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Supremes Skeptical Of Campaign Ad Restrictions

Some on the Supreme Court seemed skeptical of parts of the McCain-Feingold campaign finance law, especially a provision that bars interest groups from running corporate-funded radio and TV ads that mention a candidate's name within 30 days of a primary or 60 days of a general election.

The case argued before the high court Wednesday revolves around ads that an anti-choice fringe group, Wisconsin Right to Life, was prevented from airing in 2004 campaign. Attorney Seth Waxman, representing lawmakers defending the provision, tells the court ads like those could still air if they are paid for with money raised under federal limits and disclosure requirements.

But Chief Justice John Roberts, who joined the court since a 2003 ruling upholding the law, asks whether the burden should be "on the challenger to prove that they're allowed to speak, as opposed to the government to prove -- to carry the burden that they can censor the speech?" Should Roberts and Samuel Alito - another newcomer -- vote to toss the restriction, they would likely be joined by the three justices who dissented from the 2003 ruling -- Antonin Scalia, Clarence Thomas and Anthony Kennedy -- to form a majority.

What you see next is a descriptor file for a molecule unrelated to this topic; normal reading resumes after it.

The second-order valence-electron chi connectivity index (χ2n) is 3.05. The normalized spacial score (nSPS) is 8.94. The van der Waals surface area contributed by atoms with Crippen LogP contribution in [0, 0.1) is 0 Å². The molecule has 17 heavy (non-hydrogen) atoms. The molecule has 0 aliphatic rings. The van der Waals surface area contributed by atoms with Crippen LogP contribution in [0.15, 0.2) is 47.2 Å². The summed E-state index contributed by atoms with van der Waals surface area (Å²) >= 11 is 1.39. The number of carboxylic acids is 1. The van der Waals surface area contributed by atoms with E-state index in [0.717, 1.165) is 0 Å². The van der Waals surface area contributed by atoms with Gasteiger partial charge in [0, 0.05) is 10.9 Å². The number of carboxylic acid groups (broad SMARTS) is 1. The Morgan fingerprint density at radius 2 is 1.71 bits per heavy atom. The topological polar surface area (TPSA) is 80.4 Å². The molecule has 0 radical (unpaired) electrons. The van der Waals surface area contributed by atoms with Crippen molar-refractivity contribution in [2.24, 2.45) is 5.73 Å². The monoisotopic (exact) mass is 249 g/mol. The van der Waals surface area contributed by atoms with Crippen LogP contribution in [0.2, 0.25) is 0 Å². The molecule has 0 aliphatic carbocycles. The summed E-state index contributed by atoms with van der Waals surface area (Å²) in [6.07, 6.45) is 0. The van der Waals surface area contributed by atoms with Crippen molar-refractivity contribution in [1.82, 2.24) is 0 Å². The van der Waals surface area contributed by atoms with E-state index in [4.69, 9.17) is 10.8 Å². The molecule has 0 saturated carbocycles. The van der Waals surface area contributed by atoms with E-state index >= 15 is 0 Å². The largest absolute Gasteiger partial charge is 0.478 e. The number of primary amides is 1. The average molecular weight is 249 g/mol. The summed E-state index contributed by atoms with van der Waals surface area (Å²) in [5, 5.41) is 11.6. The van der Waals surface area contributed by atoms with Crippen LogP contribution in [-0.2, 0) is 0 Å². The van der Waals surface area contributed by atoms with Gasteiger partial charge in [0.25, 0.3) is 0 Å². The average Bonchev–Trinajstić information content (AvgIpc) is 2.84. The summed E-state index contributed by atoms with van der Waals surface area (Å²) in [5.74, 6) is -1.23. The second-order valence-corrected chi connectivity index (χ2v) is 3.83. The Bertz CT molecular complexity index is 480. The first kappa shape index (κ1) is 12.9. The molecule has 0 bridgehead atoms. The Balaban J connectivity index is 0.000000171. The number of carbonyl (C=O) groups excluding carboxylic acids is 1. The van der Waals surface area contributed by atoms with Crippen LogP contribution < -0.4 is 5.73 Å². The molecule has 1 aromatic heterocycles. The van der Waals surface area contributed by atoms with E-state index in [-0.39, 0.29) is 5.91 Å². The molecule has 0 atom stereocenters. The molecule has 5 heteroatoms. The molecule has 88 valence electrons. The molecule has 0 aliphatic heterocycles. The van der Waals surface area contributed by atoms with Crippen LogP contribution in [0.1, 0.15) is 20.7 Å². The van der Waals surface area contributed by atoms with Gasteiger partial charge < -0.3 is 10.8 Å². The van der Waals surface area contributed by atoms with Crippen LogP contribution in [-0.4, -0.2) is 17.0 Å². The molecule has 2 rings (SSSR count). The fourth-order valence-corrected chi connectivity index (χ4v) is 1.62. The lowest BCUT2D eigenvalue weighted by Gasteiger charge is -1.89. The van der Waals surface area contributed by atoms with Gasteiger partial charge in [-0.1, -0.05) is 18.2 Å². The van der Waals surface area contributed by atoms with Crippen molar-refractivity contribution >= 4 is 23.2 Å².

Read the whole story at Los Angeles Times »

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